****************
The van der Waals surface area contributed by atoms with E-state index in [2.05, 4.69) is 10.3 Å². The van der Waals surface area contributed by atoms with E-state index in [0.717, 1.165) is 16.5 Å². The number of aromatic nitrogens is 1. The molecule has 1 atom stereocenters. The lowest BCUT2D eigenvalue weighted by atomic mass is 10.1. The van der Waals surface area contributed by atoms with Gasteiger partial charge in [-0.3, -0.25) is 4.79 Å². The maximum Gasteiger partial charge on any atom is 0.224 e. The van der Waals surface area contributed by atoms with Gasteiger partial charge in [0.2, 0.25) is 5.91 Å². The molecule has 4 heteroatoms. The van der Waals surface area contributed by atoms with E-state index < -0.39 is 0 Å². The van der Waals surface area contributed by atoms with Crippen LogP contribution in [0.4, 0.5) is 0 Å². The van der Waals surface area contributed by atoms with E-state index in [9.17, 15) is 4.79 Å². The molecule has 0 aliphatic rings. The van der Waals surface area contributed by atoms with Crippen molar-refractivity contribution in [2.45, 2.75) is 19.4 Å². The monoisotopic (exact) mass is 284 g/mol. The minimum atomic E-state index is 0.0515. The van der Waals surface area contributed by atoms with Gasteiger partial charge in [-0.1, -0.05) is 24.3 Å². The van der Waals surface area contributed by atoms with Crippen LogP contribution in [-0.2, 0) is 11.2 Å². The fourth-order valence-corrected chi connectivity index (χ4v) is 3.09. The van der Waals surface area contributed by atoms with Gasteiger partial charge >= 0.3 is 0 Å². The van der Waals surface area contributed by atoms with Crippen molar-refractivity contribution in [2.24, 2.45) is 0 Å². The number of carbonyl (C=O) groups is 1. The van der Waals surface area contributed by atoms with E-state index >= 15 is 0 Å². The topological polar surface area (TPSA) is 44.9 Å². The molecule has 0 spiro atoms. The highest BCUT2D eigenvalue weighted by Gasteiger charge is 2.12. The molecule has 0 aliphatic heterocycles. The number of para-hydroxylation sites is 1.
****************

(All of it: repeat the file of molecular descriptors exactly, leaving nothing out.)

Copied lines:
The van der Waals surface area contributed by atoms with E-state index in [2.05, 4.69) is 10.3 Å². The van der Waals surface area contributed by atoms with E-state index in [0.717, 1.165) is 16.5 Å². The number of aromatic nitrogens is 1. The molecule has 1 atom stereocenters. The lowest BCUT2D eigenvalue weighted by atomic mass is 10.1. The van der Waals surface area contributed by atoms with Gasteiger partial charge in [-0.3, -0.25) is 4.79 Å². The maximum Gasteiger partial charge on any atom is 0.224 e. The van der Waals surface area contributed by atoms with Gasteiger partial charge in [0.2, 0.25) is 5.91 Å². The molecule has 4 heteroatoms. The van der Waals surface area contributed by atoms with E-state index < -0.39 is 0 Å². The van der Waals surface area contributed by atoms with Crippen LogP contribution in [0.4, 0.5) is 0 Å². The van der Waals surface area contributed by atoms with E-state index in [9.17, 15) is 4.79 Å². The molecule has 0 aliphatic rings. The van der Waals surface area contributed by atoms with Crippen molar-refractivity contribution in [2.45, 2.75) is 19.4 Å². The monoisotopic (exact) mass is 284 g/mol. The minimum atomic E-state index is 0.0515. The van der Waals surface area contributed by atoms with Gasteiger partial charge in [-0.1, -0.05) is 24.3 Å². The van der Waals surface area contributed by atoms with Crippen LogP contribution in [-0.2, 0) is 11.2 Å². The fourth-order valence-corrected chi connectivity index (χ4v) is 3.09. The van der Waals surface area contributed by atoms with Gasteiger partial charge >= 0.3 is 0 Å². The van der Waals surface area contributed by atoms with Crippen molar-refractivity contribution in [2.24, 2.45) is 0 Å². The number of carbonyl (C=O) groups is 1. The van der Waals surface area contributed by atoms with E-state index >= 15 is 0 Å². The topological polar surface area (TPSA) is 44.9 Å². The molecule has 0 spiro atoms. The highest BCUT2D eigenvalue weighted by Gasteiger charge is 2.12. The molecule has 0 aliphatic heterocycles. The number of para-hydroxylation sites is 1.